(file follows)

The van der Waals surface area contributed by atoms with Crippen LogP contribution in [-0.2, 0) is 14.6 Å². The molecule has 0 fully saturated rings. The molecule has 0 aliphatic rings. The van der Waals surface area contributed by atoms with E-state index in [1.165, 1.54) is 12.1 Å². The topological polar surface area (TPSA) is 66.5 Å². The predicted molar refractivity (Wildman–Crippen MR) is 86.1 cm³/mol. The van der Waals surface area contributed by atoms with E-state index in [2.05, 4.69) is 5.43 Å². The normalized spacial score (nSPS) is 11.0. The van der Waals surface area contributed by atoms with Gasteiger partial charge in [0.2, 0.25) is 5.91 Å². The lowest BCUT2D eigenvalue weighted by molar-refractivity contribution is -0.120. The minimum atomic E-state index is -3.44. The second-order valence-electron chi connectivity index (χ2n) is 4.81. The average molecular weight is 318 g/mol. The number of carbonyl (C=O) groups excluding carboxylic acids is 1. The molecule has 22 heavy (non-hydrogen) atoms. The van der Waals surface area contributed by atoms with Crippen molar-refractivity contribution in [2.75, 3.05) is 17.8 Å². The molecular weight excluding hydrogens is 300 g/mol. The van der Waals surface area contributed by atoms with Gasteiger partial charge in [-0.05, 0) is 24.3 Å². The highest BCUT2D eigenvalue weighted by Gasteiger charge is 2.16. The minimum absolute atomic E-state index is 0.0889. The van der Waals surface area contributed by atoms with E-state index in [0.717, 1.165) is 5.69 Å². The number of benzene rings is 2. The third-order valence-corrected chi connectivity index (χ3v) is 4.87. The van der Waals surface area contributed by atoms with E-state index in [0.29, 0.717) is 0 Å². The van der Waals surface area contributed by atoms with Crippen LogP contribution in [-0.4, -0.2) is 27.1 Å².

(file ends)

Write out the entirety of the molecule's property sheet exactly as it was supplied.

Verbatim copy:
The van der Waals surface area contributed by atoms with Crippen LogP contribution in [-0.2, 0) is 14.6 Å². The molecule has 0 fully saturated rings. The molecule has 0 aliphatic rings. The van der Waals surface area contributed by atoms with E-state index in [1.165, 1.54) is 12.1 Å². The topological polar surface area (TPSA) is 66.5 Å². The predicted molar refractivity (Wildman–Crippen MR) is 86.1 cm³/mol. The van der Waals surface area contributed by atoms with E-state index in [2.05, 4.69) is 5.43 Å². The normalized spacial score (nSPS) is 11.0. The van der Waals surface area contributed by atoms with Gasteiger partial charge in [0.2, 0.25) is 5.91 Å². The lowest BCUT2D eigenvalue weighted by molar-refractivity contribution is -0.120. The minimum atomic E-state index is -3.44. The second-order valence-electron chi connectivity index (χ2n) is 4.81. The average molecular weight is 318 g/mol. The number of carbonyl (C=O) groups excluding carboxylic acids is 1. The molecule has 22 heavy (non-hydrogen) atoms. The van der Waals surface area contributed by atoms with Crippen molar-refractivity contribution in [2.75, 3.05) is 17.8 Å². The molecular weight excluding hydrogens is 300 g/mol. The van der Waals surface area contributed by atoms with Gasteiger partial charge in [-0.05, 0) is 24.3 Å². The highest BCUT2D eigenvalue weighted by Gasteiger charge is 2.16. The minimum absolute atomic E-state index is 0.0889. The van der Waals surface area contributed by atoms with E-state index in [0.717, 1.165) is 5.69 Å². The number of benzene rings is 2. The third-order valence-corrected chi connectivity index (χ3v) is 4.87. The van der Waals surface area contributed by atoms with E-state index in [0.29, 0.717) is 0 Å². The van der Waals surface area contributed by atoms with Crippen LogP contribution in [-0.4, -0.2) is 27.1 Å².